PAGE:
Two-tier board structure: liability of directors in case of bankruptcy
1 GOVERNANCE STRUCTURE
Since the entry into force of the new Belgian Companies and Associations Code, a public limited company (NV/SA) has the possibility to install a two-tier governance structure, i.e. the supervisory board whose members are appointed by the shareholders and the management board that is in turn appointed by the supervisory board. Each must be composed of at least three members, who may not combine their functions in both boards. The supervisory board is entrusted with the general policy and strategy of the company and all competences that are explicitly granted by law to the board of directors in a one-tier system. As the name suggests, it must also supervise the management board. The management board is in charge of the operational management, which includes the daily management of the company.
Under the new Code, the competences of each board must be clearly distinct from the other, and as a result there may be no overlap. The supervisory board therefore has only limited means to directly intervene in the functioning of the management board. A general supervision by the supervisory board should remain steering and may not interfere with the competences of the management board. It may however dismiss and appoint new members of the management board.
Having distinct competences for each board of a two-tier structure leads to the question of whether liability of one board automatically entails liability of the other, in particular in case of bankruptcy.
2 LIABILITY OF THE MANAGEMENT BOARD – AUTOMATIC EXTENSION TO SUPERVISORY BOARD?
A director can be held liable for decisions or actions if these were manifestly outside of what would be considered reasonable in that specific situation. Moreover, the liability that directors can incur is joint in case of a collegial organ. In the case of a two-tier structure, this means that liability will be limited to one board level and does not extend to the other.
If the management board is held liable, one should explore whether a shortcoming by the supervisory board has contributed to the fault of the management board. In other words, it needs to be established whether a normally prudent and careful member of the supervisory board would have acted differently in that situation. In any case, the liability of the management board in itself will not constitute sufficient grounds to hold the members of the supervisory board liable as well.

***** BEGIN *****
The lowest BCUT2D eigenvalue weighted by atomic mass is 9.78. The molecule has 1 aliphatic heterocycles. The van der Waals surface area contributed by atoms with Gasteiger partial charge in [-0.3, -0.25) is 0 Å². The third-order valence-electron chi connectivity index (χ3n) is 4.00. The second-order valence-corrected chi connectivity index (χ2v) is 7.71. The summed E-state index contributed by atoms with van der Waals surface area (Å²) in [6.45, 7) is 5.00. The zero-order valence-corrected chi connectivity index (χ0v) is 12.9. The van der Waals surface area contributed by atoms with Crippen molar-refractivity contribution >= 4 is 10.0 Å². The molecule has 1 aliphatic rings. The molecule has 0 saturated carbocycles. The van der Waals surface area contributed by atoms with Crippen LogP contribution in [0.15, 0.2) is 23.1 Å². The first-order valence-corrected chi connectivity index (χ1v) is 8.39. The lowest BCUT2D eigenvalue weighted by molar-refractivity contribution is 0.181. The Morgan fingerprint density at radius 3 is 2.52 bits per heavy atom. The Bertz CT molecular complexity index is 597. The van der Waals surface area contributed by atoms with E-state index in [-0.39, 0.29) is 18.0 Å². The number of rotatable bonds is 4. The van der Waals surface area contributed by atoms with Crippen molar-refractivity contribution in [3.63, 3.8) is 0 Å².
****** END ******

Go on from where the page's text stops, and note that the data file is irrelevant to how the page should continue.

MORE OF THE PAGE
As far as the financial health of a company is concerned, three obligations are imposed upon directors.
- Directors first have a duty to pay continuous attention to the financial stability of the company. In case of bankruptcy, such duty is even more crucial and it applies to both the members of the supervisory and the management board. Therefore, if weighty and concordant facts threaten the continuity of the enterprise, the management board has to deliberate on the measures to be taken to safeguard such continuity. However, this does not exempt the supervisory board of the monitoring of the company’s financial stability as it remains a part of the core duties of any director.
- In case the equity has fallen to less than half as a result of losses incurred, the alarm bell procedure should be complied with. It is the responsibility of the supervisory board to assess which measures will safeguard the continuity of the company.
- Additionally, if at any given moment preceding the bankruptcy, a director – whatever board he belongs to – knew or should have known that there was clearly no reasonable prospect of preserving the business, he should have prevented the company from continuing its activities and urged the board in which he sits, to file for bankruptcy.
Generally speaking, directors’ liability is always limited to the board level on which the faulty behaviour has occurred and does not automatically entail the liability at the other board level. This results in a different degree of liability for each board. However, in case of bankruptcy, both boards have the obligation to pay close attention to the financial health of the company. In a two-tier structure, it is to be noted that the supervisory board carries the additional obligation of triggering the alarm bell procedure. Failure to do so could potentially form grounds for liability in the event of a bankruptcy.
In any case, the factual circumstances of a bankruptcy will of course play an important role in assessing the scope of each board’s obligations and potential liability.